Do you think this backdrop has caused an escalation in the manner in which the authorities are treating your case?

Yes. Definitely. That is what happened. It was only because the other statue incident had occurred that they came down on me like a tonne of bricks.

It came to light in the court that they were going from statue to statue with their cameras. From Queen Victoria to Lachlan Macquarie to another one.

They showed the footage in court. It showed me going to the statue and sticking the sign up.

But rather than charge you over the craft pasting incident and then let you go. NSW police actually placed you in Surry Hills lockup for the night, which included being strip searched.

What was the justification officers gave for locking you up over a bit of pasting?

It was because I had similar bits of paper in my bag. That’s not because I was going to do it again. There were many pieces of paper, some of them had messages about refugees and other things.

So, the implication was you might go craft pasting again?

Yes. That was their excuse. That I was on my way to do it again.

But in a way, I’m very grateful to them, because it was an education. It was the first time I had been in lockup. And the conditions in the lockup are abominable. I just had a taste of it. But people who are marginalised or poor will know what it’s about.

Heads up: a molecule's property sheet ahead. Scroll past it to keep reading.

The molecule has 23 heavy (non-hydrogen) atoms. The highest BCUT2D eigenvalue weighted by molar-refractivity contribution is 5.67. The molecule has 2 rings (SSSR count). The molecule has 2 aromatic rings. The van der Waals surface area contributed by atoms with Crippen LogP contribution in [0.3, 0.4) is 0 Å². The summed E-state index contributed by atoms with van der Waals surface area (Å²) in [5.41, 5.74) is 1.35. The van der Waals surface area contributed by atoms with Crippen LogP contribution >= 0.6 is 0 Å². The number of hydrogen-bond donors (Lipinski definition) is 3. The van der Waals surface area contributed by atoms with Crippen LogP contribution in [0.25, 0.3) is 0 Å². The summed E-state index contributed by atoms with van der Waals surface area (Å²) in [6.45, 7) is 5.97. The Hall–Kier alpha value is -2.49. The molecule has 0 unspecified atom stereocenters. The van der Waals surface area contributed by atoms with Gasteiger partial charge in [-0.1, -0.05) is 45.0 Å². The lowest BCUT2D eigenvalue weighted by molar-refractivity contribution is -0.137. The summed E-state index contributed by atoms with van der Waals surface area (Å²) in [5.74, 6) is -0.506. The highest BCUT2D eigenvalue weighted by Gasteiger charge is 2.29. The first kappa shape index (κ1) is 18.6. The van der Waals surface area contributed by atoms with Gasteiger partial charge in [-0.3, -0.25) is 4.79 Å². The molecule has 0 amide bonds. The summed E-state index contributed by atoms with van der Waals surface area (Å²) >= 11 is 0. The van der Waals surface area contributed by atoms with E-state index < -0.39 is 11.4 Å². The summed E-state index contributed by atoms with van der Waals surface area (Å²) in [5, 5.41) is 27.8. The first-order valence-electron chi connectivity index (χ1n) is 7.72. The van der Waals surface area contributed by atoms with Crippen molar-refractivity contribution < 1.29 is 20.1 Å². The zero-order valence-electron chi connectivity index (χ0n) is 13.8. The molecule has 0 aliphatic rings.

If you haven’t been there before it comes as a real surprise that it’s so much of a multiple human rights violation.

You’ve been convicted of a crime in the past, which had something to do with a 2016 incident and Malcolm Turnbull, could you tell us what happened there?

That was when refugee Omid Masoumali died in Brisbane, after setting fire to himself on Nauru. He was an Iranian gentleman. It was totally horrific.

It’s a terrible way to die. And it’s just a measure of the complete desperation that he’d reached – and that many people must have reached – to be willing to just end it all.

That is what Muhammad did quite recently at Villawood detention centre after being locked up for seven months. This is the level of torture that they’re putting people through.

So, what were you convicted of doing?

I spray painted RIP Omid on Turnbull’s wretched office steps in Edgecliff.

And lastly, your legal representation is Mark Davis: the esteemed Australian investigative journalist. He’s arguing a defence partially based on freedom of speech.

Stephen, how are you feeling about being represented by Davis?

His representation is fantastic. We’re really on the same page. As a broadcaster he was dedicated to telling the truth on East Timor. That’s why we admired him so much for what he was doing.

He told the truth about how the militias in East Timor weren’t rogue elements but were actually trained by the Indonesian army. Davis told the truth, and he knew it.

I know I’m being represented by someone who couldn’t do a better job. I’m not looking to get off on a technicality. I want this to advance society.

We’re stuck in telling ourselves this rubbish. We need the truth. And we need to wake up to truth and reality.

The truth in the region, the truth in the country and the truth of colonisation. And we do not need these statues saying, “History started here”.

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Paul Gregoire

Paul Gregoire is a Sydney-based journalist and writer. He's the winner of the 2021 NSW Council for Civil Liberties Award For Excellence In Civil Liberties Journalism. Prior to Sydney Criminal Lawyers®, Paul wrote for VICE and was the news editor at Sydney’s City Hub.